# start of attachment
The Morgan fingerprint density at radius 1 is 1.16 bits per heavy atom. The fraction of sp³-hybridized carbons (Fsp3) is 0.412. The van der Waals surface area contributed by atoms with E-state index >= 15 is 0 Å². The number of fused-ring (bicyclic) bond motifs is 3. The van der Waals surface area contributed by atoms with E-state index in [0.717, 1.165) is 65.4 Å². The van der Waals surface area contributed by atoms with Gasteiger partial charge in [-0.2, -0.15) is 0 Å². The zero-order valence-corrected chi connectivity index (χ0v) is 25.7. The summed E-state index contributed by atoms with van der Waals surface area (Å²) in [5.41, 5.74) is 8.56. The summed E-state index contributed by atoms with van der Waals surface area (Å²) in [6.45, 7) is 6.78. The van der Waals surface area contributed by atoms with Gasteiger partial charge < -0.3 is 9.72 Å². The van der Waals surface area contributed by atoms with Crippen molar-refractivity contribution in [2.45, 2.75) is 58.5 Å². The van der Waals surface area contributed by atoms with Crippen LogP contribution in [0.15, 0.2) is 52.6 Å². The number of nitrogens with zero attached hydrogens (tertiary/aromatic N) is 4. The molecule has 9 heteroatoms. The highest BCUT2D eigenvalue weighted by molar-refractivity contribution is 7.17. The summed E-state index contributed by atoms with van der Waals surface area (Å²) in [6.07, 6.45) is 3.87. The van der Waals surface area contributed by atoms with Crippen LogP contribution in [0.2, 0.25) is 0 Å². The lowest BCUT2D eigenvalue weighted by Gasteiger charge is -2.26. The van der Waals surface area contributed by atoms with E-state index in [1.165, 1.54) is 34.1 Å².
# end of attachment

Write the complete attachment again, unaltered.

The Morgan fingerprint density at radius 1 is 1.16 bits per heavy atom. The fraction of sp³-hybridized carbons (Fsp3) is 0.412. The van der Waals surface area contributed by atoms with E-state index >= 15 is 0 Å². The number of fused-ring (bicyclic) bond motifs is 3. The van der Waals surface area contributed by atoms with E-state index in [0.717, 1.165) is 65.4 Å². The van der Waals surface area contributed by atoms with Gasteiger partial charge in [-0.2, -0.15) is 0 Å². The zero-order valence-corrected chi connectivity index (χ0v) is 25.7. The summed E-state index contributed by atoms with van der Waals surface area (Å²) in [5.41, 5.74) is 8.56. The summed E-state index contributed by atoms with van der Waals surface area (Å²) in [6.45, 7) is 6.78. The van der Waals surface area contributed by atoms with Gasteiger partial charge < -0.3 is 9.72 Å². The van der Waals surface area contributed by atoms with Crippen molar-refractivity contribution in [2.45, 2.75) is 58.5 Å². The van der Waals surface area contributed by atoms with Crippen LogP contribution in [0.15, 0.2) is 52.6 Å². The number of nitrogens with zero attached hydrogens (tertiary/aromatic N) is 4. The molecule has 9 heteroatoms. The highest BCUT2D eigenvalue weighted by molar-refractivity contribution is 7.17. The summed E-state index contributed by atoms with van der Waals surface area (Å²) in [6.07, 6.45) is 3.87. The van der Waals surface area contributed by atoms with Crippen LogP contribution in [0.2, 0.25) is 0 Å². The lowest BCUT2D eigenvalue weighted by Gasteiger charge is -2.26. The van der Waals surface area contributed by atoms with E-state index in [1.165, 1.54) is 34.1 Å².